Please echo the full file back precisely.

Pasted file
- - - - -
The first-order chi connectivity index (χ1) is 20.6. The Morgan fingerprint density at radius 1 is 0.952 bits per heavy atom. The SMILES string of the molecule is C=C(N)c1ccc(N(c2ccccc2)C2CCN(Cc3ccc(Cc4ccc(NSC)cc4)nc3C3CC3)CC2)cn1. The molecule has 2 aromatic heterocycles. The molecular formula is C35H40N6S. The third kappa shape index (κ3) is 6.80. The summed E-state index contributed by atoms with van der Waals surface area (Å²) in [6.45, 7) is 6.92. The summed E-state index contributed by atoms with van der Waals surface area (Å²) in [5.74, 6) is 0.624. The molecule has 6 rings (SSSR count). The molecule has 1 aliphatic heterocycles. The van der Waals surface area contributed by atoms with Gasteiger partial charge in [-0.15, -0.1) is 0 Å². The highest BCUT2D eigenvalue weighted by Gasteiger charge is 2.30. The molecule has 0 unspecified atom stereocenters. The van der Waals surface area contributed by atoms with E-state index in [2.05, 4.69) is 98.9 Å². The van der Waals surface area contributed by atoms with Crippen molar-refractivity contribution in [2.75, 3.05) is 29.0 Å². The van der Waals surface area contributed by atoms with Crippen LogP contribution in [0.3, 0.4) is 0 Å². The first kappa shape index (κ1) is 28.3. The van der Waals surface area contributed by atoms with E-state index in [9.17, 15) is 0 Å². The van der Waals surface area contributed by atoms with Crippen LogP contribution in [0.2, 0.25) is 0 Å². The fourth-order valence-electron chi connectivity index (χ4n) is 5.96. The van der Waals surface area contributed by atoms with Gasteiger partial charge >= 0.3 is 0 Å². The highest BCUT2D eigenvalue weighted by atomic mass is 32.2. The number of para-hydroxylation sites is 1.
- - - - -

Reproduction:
The first-order chi connectivity index (χ1) is 20.6. The Morgan fingerprint density at radius 1 is 0.952 bits per heavy atom. The SMILES string of the molecule is C=C(N)c1ccc(N(c2ccccc2)C2CCN(Cc3ccc(Cc4ccc(NSC)cc4)nc3C3CC3)CC2)cn1. The molecule has 2 aromatic heterocycles. The molecular formula is C35H40N6S. The third kappa shape index (κ3) is 6.80. The summed E-state index contributed by atoms with van der Waals surface area (Å²) in [6.45, 7) is 6.92. The summed E-state index contributed by atoms with van der Waals surface area (Å²) in [5.74, 6) is 0.624. The molecule has 6 rings (SSSR count). The molecule has 1 aliphatic heterocycles. The van der Waals surface area contributed by atoms with Gasteiger partial charge in [-0.15, -0.1) is 0 Å². The highest BCUT2D eigenvalue weighted by Gasteiger charge is 2.30. The molecule has 0 unspecified atom stereocenters. The van der Waals surface area contributed by atoms with E-state index in [2.05, 4.69) is 98.9 Å². The van der Waals surface area contributed by atoms with Crippen molar-refractivity contribution in [2.75, 3.05) is 29.0 Å². The van der Waals surface area contributed by atoms with Crippen LogP contribution in [0.3, 0.4) is 0 Å². The first kappa shape index (κ1) is 28.3. The van der Waals surface area contributed by atoms with E-state index in [9.17, 15) is 0 Å². The van der Waals surface area contributed by atoms with Crippen LogP contribution in [0.2, 0.25) is 0 Å². The fourth-order valence-electron chi connectivity index (χ4n) is 5.96. The van der Waals surface area contributed by atoms with Gasteiger partial charge >= 0.3 is 0 Å². The highest BCUT2D eigenvalue weighted by atomic mass is 32.2. The number of para-hydroxylation sites is 1.